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Methane in Gas Shows from Boreholes in Epigenetic Permafrost of Siberian Arctic

1
Institute of Physicochemical and Biological Issues in Soil Science of the Russian Academy of Sciences, Pushchino, Moscow Oblast 142290, Russia
2
Department of Earth Sciences, Vrije University of Amsterdam, 1081 HV Amsterdam, The Netherlands
3
Department of Microbiology, University of Tennessee, Knoxville, TN 37996, USA
4
West-Siberian Filial, Trofimuk Institute of Petroleum Geology and Geophysics of Siberian Branch of Russian Academy of Sciences, Tyumen 625026, Russia
5
Geophysical Institute, University of Alaska Fairbanks, Fairbanks, AK 99775, USA
6
Industrial University of Tyumen, Tyumen 625000, Russia
7
Faculty of Biology, Lomonosov Moscow State University, Moscow 119991, Russia
8
Center of Forest Ecology and Productivity of the Russian Academy of Sciences, Moscow 117234, Russia
*
Author to whom correspondence should be addressed.
Geosciences 2019, 9(2), 67; https://doi.org/10.3390/geosciences9020067
Received: 15 October 2018 / Revised: 22 January 2019 / Accepted: 24 January 2019 / Published: 29 January 2019
(This article belongs to the Special Issue Gas and Gas Hydrate in Permafrost)
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Abstract

The gas shows in the permafrost zone represent a hazard for exploration, form the surface features, and are improperly estimated in the global methane budget. They contain methane of either surficial or deep-Earth origin accumulated earlier in the form of gas or gas hydrates in lithological traps in permafrost. From these traps, it rises through conduits, which have tectonic origin or are associated with permafrost degradation. We report methane fluxes from 20-m to 30-m deep boreholes, which are the artificial conduits for gas from permafrost in Siberia. The dynamics of degassing the traps was studied using static chambers, and compared to the concentration of methane in permafrost as analyzed by the headspace method and gas chromatography. More than 53 g of CH4 could be released to the atmosphere at rates exceeding 9 g of CH4 m−2 s−1 from a trap in epigenetic permafrost disconnected from traditional geological sources over a period from a few hours to several days. The amount of methane released from a borehole exceeded the amount of the gas that was enclosed in large volumes of permafrost within a diameter up to 5 meters around the borehole. Such gas shows could be by mistake assumed as permanent gas seeps, which leads to the overestimation of the role of permafrost in global warming. View Full-Text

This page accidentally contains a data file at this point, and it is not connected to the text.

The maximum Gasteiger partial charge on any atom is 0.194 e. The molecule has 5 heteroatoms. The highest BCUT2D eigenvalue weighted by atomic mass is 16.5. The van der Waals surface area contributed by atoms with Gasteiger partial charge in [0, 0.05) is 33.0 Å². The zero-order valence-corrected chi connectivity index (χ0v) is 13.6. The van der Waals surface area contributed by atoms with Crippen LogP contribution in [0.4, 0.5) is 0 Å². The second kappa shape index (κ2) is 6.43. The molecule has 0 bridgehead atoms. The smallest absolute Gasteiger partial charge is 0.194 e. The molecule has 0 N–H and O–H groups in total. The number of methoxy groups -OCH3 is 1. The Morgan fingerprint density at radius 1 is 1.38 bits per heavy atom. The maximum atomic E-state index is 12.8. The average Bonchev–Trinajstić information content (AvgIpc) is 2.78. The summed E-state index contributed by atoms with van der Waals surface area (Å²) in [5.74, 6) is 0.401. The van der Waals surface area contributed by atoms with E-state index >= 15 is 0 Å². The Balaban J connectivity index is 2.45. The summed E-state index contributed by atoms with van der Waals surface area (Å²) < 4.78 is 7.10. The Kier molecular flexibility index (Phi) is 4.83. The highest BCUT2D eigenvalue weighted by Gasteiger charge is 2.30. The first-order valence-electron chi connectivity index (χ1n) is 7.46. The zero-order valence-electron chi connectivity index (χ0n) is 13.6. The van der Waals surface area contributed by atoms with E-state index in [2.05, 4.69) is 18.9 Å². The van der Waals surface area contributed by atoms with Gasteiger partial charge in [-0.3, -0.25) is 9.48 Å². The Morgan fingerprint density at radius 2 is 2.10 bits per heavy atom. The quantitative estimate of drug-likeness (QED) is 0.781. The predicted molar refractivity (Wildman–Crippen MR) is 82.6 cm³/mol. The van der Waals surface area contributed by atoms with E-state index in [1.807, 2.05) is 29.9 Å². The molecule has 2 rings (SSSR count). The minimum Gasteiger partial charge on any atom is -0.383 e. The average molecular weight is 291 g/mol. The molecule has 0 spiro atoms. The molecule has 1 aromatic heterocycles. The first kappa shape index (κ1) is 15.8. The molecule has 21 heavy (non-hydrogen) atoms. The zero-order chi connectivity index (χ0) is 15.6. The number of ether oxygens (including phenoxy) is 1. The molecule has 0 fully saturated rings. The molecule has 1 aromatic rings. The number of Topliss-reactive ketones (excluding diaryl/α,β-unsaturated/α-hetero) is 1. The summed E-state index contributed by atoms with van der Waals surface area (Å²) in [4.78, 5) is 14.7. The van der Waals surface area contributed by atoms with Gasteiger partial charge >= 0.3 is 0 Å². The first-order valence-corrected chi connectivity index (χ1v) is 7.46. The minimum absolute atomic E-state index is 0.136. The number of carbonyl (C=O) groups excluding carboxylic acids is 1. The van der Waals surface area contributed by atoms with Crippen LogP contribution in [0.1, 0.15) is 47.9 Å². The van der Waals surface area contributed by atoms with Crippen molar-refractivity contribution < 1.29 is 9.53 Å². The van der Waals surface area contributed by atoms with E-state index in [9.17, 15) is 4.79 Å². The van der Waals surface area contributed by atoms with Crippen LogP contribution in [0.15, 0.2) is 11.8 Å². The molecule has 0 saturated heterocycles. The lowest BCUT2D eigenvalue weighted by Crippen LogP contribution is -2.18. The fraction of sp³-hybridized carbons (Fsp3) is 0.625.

Keywords: fluxes of CH4; epigenetic cryogenesis; cryogenic transport; permeability of permafrost; methane accumulations; methane-hydrates; terrestrial seeps; pingo drilling fluxes of CH4; epigenetic cryogenesis; cryogenic transport; permeability of permafrost; methane accumulations; methane-hydrates; terrestrial seeps; pingo drilling
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Kraev, G.; Rivkina, E.; Vishnivetskaya, T.; Belonosov, A.; van Huissteden, J.; Kholodov, A.; Smirnov, A.; Kudryavtsev, A.; Teshebaeva, K.; Zamolodchikov, D. Methane in Gas Shows from Boreholes in Epigenetic Permafrost of Siberian Arctic. Geosciences 2019, 9, 67.

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